Inevitably this change would see a bench player move into the starting lineup. The two obvious options are either Marcus Smart or Grant Williams. A case can be made for either of these two players; both bring a high IQ and defense to the starting unit, however, they both alter the look of starting unit in different ways.
Marcus Smart has been present in the starting lineup for his fair share of the teams slow starts this month, but his presence on the floor at the start of games should be a positive as it allows him to guard the other team’s best player from opening tip. His defensive ability is what defines him as a player but his growth as a shooter is seeing him command more touches than in previous years.
NBA Stats shows that Smart is actually commanding more touches than Hayward for this season, with Smart touching the ball 54.2 times per game compared to his 46.6 touches last year and Hayward is getting 53.5 touches per game. So moving Smart into the starting lineup does not solve the conundrum of “too many touches to go around,” which negates the impact of running Hayward off the bench.
This leads us to Grant Williams who is only getting 19.3 touches per game and wouldn’t take shots away from three primary scorers in that starting unit. Williams would enable there to be a clear hierarchy at the start of games, he and Theis would operate as facilitators for the team’s more offensively gifted guard and wings, setting pins and running the teams pick-and-roll offense.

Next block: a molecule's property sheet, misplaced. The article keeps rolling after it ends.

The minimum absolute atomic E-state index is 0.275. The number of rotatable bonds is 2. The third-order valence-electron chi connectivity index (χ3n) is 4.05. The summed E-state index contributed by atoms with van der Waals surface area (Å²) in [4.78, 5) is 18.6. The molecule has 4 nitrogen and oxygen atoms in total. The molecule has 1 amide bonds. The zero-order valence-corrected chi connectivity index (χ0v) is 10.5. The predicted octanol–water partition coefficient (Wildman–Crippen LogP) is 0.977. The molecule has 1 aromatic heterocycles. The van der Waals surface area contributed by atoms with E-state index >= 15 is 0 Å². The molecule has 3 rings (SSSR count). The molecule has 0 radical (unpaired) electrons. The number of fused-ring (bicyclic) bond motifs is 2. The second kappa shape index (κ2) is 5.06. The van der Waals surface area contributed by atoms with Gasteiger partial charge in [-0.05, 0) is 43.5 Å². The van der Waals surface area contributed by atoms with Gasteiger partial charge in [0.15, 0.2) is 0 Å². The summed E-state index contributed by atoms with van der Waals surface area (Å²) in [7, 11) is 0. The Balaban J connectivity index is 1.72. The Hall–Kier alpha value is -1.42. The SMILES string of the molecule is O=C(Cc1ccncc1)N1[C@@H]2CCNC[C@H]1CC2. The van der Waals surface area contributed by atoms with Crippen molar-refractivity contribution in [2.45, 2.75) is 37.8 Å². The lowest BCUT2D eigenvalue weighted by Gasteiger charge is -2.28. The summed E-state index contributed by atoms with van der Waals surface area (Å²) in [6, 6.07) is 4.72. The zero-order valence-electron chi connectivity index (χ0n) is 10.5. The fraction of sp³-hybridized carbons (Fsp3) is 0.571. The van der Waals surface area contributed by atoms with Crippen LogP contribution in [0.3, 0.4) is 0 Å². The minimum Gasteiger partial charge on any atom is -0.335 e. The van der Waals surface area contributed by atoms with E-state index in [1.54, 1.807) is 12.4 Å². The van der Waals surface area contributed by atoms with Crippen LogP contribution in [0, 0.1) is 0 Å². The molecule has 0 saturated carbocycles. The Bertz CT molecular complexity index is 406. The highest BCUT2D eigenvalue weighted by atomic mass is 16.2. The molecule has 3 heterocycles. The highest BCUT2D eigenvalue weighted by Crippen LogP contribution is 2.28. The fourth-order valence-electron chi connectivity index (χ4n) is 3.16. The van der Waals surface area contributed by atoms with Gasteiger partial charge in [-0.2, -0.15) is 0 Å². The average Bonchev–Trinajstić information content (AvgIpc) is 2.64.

Defensively it would provide the team with a willing body capable of handling the physicality down low, and it would also strengthen the second unit by having Hayward and Smart anchoring the team on that end of the floor to ensure no easy points are allowed against opposing teams when the starters sit.
Moving Hayward to the bench is an experiment which could or could not work, but there is a case to be made in how it helped turn Jaylen Brown’s season around last year. After struggling in the opening stages of the season, Brown was moved to a bench role which once he embraced it, he began to play some excellent stretches of basketball and ultimately found himself back among the starters. He finished the year as one of the only players able to walk out of that ill-fated Bucks series with his head held high.
As Brenden Nunes noted on the most recent episode of the CelticsBlog Podcast, there are ways to have Hayward run that point-forward and not come off the bench. But with the All-Star break approaching, the prototypical time frame for rotation experimentation is drawing to a close. Given the amount Brad Stevens likes to experiment with his lineup’s this could be a change to provide more balance across both units.
It remains to be seen if a change is to be made, or if Hayward can produce the type of performance he has flashed against teams like Detroit more consistently. But now is the time to have one last round of experiments, Hayward off the bench might be one of those.